A biologist, an anthropologist, a psychologist, and a surveyor walk into the jungle… This group of four women, known only by their occupational titles, is the twelfth expedition into remote Area X, a pristine, yet unusual forest that rarely allows survivors. Annihilation is book one in the Southern Reach trilogy and it centers on a remote coastline accessible only by permission…from the forest? Protected by an invisible force, people are only permitted to enter the region under hypnosis. It’s eerie.
Part Lovecraftian fiction, part psychological thriller, this slim novel can be read in one sitting. If you are anything like me, you will find yourself glued to the book after a slower first 50 pages. What we as readers know about the story is far, far outweighed by what we don’t know. Unreliably narrated by the biologist, the reader learns that Area X has undergone unsettling, potentially sentience-inducing changes and that no one has lived to tell the tale. Not really. What they don’t know is how or why it happened; they just know that the phenomenon is growing.
Although it’s hard to imagine being satisfied by a book that offers no satisfactory explanations, Annihilation is exactly that book. Unnerving and filled with foreboding, it’s an extraordinary tale about nature gone awry. I’d recommend Annihilation by Jeff VanderMeer for both fans of science fiction and mystery.
And now I can watch the movie. Finally.
As an alternative for a review, I decided to create a soundtrack for the book. Please note that quite a bit of this is intended to be playful and irreverent. I’m rarely serious and this post is no exception.
01. Thought Contagion // Muse
“But there is a limit to thinking about even a small piece of something monumental. You still see the shadow of the whole rearing up behind you, and you become lost in your thoughts in part from the panic of realizing the size of that imagined leviathan.”
02. Comedown // Bush
“We all live in a kind of continuous dream,” I told him. “When we wake, it is because something, some event, some pinprick even, disturbs the edges of what we’ve taken as reality.”
03. Paranoid // Black Sabbath
“I knew these elements were intended for me and me alone. There were no endearments, but I understood in part because of this restraint. He knew how much I hated words like love.”
04. Pretender // Foo Fighters
“Pretending often leads to becoming a reasonable facsimile of what you mimic, even if only from a distance.”
05. Sounds of Silence // Disturbed
“Silence creates its own violence.”
06. Hurt // Johnny Cash
“I think you’re confusing suicide with self-destruction, and they’re very different. Almost none of us commit suicide, whereas almost all of us self-destruct. Somehow. In some part of our lives. We drink, or take drugs, or destabilize the happy job”.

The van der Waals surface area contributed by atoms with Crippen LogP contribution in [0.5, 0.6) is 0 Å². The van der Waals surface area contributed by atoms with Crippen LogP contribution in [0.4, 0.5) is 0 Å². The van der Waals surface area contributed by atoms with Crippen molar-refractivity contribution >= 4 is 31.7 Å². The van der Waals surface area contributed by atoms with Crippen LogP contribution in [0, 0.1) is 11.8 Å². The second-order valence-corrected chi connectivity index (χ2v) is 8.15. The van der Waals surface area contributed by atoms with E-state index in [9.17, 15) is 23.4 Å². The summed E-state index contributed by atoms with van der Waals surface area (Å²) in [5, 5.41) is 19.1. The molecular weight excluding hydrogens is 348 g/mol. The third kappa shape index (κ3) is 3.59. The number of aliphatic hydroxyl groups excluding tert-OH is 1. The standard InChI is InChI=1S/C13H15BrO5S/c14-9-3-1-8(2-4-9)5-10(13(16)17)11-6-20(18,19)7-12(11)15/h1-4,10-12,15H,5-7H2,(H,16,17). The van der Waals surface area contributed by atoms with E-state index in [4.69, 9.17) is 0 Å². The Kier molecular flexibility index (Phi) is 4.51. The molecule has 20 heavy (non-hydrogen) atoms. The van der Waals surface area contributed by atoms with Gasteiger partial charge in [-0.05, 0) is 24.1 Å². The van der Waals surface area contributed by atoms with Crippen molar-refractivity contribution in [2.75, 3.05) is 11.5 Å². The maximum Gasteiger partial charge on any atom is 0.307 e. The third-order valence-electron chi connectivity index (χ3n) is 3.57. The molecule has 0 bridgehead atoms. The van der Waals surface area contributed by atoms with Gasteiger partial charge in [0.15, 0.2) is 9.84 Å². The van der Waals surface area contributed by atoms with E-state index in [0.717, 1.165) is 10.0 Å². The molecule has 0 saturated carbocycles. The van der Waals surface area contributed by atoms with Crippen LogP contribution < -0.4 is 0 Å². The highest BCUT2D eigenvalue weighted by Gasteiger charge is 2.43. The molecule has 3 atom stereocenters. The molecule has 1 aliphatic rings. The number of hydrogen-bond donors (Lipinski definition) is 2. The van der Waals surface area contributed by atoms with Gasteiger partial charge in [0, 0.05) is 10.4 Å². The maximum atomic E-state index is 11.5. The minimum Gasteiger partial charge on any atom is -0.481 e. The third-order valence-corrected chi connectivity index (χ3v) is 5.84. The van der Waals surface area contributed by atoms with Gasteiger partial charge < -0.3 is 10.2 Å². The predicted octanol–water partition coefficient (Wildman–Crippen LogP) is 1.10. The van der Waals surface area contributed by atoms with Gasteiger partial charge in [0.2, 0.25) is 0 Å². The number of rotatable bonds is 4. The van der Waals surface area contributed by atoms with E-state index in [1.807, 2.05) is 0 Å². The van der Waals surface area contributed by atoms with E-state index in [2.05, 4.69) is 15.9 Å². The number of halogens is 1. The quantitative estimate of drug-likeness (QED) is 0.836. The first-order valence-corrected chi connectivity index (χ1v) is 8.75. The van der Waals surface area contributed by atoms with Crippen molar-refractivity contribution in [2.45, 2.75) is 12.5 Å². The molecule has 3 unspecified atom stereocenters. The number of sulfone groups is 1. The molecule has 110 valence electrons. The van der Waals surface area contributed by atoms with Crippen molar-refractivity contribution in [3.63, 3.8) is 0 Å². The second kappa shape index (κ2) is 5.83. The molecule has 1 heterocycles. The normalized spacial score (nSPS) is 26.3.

07. Green Grass and High Tides // The Outlaws
This was the way of things here. There were no reasons so mighty that they could override the desire to be in accord with the tides and the passage of seasons and the rhythms underlying everything around me.”
08. Love Will Tear Us Apart // Joy Division
“‘Ghost bird, do you love me?’ he whispered once in the dark, before he left for hs expedition training, even though he was the ghost. “Ghost bird, do you need me?” I loved him, but I didn’t need him, and I thought that was the way it was supposed to be.”
09. A Forest // The Cure
“There is no one with me. I am all by myself. The trees are not trees the birds are not birds and I am not me but just something that has been walking for a very long time . . .”
10. Dear God // XTC
“Eventually, though, I was able to reconstruct fragments of a handful of some of the variants: Why should I rest when wickedness exists in the world… God’s love shines on anyone who understands the limits of endurance, and allows forgiveness… Chosen for the service of a higher power. If the main thread formed a kind of dark, incomprehensible sermon, then the fragments shared an affinity with that purpose without the heightened syntax.”
11. Riverside // Agnes Obel
“The wind off the sea and the odd interior stillness dulled our ability to gauge direction, so that the sound seemed to infiltrate the black water that soaked the cypress trees. This water was so dark we could see our faces in it, and it never stirred, set like glass, reflecting the beards of gray moss that smothered the cypress trees. If you looked out through these areas, toward the ocean, all you saw was the black water, the gray of the cypress trunks, and the constant, motionless rain of moss flowing down.”
Care to add anything? Or just chime in on the Southern Reach Trilogy?